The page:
Thanks to a kid exploring his backyard and the generosity of a landowner, a Kansas bowhunter was recently reunited with his buck of a lifetime, which he shot, but ultimately couldn’t find, two years earlier.

According to the Kansas City Star, Dusty Smart was hunting a friend’s farm near Emporia, Kansas, in 2012, hoping to harvest a deer he’d photographed with trail cameras every day for two weeks of the rut. He knew this particular buck followed a group of nine does, so he set up a treestand overlooking a trail they favored. “It was the day before the gun season was going to open, so I knew this was last chance,” said Smart, 37. “I knew gun hunters were going to be on that land, and there was a chance they were going to shoot him.”

The buck showed up as predicted, but knew something was amiss, and when Smart tried to make a 45-yard shot, the buck jumped the string and the arrow didn’t hit a vital organ. Smart and his friends trailed the deer late into the night, and Smart took a day off work to search for the animal, but he eventually gave up any hope of finding it.

“I would tell my friends about how big this buck was and that he had gotten away, and I could tell they thought I was making up stories,” Smart said. “They were getting tired of hearing me talk about it.”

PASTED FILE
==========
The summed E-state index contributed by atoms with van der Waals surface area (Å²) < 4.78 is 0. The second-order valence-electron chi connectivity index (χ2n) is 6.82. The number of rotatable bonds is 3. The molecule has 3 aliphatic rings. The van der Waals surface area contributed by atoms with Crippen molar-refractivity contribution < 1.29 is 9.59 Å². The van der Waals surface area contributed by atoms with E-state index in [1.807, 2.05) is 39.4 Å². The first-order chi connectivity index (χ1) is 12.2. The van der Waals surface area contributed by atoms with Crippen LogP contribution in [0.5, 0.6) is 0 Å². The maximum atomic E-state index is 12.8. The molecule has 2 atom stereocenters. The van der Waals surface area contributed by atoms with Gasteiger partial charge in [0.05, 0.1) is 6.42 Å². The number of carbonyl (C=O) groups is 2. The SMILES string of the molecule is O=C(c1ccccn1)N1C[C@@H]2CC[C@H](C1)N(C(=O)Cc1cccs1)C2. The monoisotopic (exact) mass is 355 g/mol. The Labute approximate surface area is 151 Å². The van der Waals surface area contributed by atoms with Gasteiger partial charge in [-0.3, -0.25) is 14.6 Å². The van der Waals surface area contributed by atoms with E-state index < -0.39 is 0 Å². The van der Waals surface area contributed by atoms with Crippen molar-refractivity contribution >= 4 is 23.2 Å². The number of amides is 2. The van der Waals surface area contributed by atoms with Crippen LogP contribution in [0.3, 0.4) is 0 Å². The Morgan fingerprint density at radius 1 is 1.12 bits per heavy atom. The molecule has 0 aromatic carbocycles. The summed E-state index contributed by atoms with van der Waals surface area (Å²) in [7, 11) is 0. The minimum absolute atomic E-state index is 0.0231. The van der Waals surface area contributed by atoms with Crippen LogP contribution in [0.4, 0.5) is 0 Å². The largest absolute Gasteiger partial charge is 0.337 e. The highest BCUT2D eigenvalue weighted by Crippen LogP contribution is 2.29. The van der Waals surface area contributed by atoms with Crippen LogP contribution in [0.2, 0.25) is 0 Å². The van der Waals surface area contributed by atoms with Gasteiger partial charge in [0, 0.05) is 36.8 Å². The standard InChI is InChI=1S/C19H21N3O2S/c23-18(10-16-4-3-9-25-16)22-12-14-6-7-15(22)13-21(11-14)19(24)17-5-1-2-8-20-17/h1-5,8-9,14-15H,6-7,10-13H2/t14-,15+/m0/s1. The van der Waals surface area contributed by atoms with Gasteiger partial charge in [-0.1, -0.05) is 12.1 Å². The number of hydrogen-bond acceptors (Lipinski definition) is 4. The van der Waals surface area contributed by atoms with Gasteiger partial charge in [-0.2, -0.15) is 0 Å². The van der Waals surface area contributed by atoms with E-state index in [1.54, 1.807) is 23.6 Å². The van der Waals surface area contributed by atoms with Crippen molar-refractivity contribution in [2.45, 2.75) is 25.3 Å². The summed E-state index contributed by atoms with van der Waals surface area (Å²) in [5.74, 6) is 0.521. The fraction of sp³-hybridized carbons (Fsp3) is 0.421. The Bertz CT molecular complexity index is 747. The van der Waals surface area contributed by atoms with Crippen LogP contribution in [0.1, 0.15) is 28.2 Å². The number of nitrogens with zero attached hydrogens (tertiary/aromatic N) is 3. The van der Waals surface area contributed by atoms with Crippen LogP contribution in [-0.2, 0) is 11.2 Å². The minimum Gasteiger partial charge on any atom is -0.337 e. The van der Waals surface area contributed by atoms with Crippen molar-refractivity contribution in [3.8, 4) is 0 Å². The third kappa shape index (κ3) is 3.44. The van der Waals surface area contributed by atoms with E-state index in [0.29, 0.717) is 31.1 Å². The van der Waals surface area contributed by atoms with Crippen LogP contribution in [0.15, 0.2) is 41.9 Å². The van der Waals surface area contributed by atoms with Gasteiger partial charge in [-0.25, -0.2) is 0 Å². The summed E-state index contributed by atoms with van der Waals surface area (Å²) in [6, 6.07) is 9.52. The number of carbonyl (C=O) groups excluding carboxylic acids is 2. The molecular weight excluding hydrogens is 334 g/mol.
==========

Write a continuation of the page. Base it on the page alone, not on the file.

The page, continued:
Fast forward to September 2014, when he received a phone call from a friend who participated in a Scouting event on a farm close to where Smart lost his deer. He said there was a skull with antlers from a giant deer hanging up in the shed—a rack that likely belonged to the deer that Smart never found.

The landowner’s son had discovered the trophy while exploring the area last summer. What’s more, he agreed to give it to Smart. But before he could take possession, Smart needed to undergo an investigation by the Kansas Department of Wildlife, Parks, and Tourism to make sure he harvested the deer legally, and then obtain a salvage permit from the agency.

Nearly two years after he let the arrow fly, Smart was finally able to bring his trophy home. He and a friend scored the 28-point deer and estimate it to be around 235 inches. If the official score is anywhere close to that estimate, the deer will rank in the top 20 all-time non-typical whitetails harvested by bow in Kansas.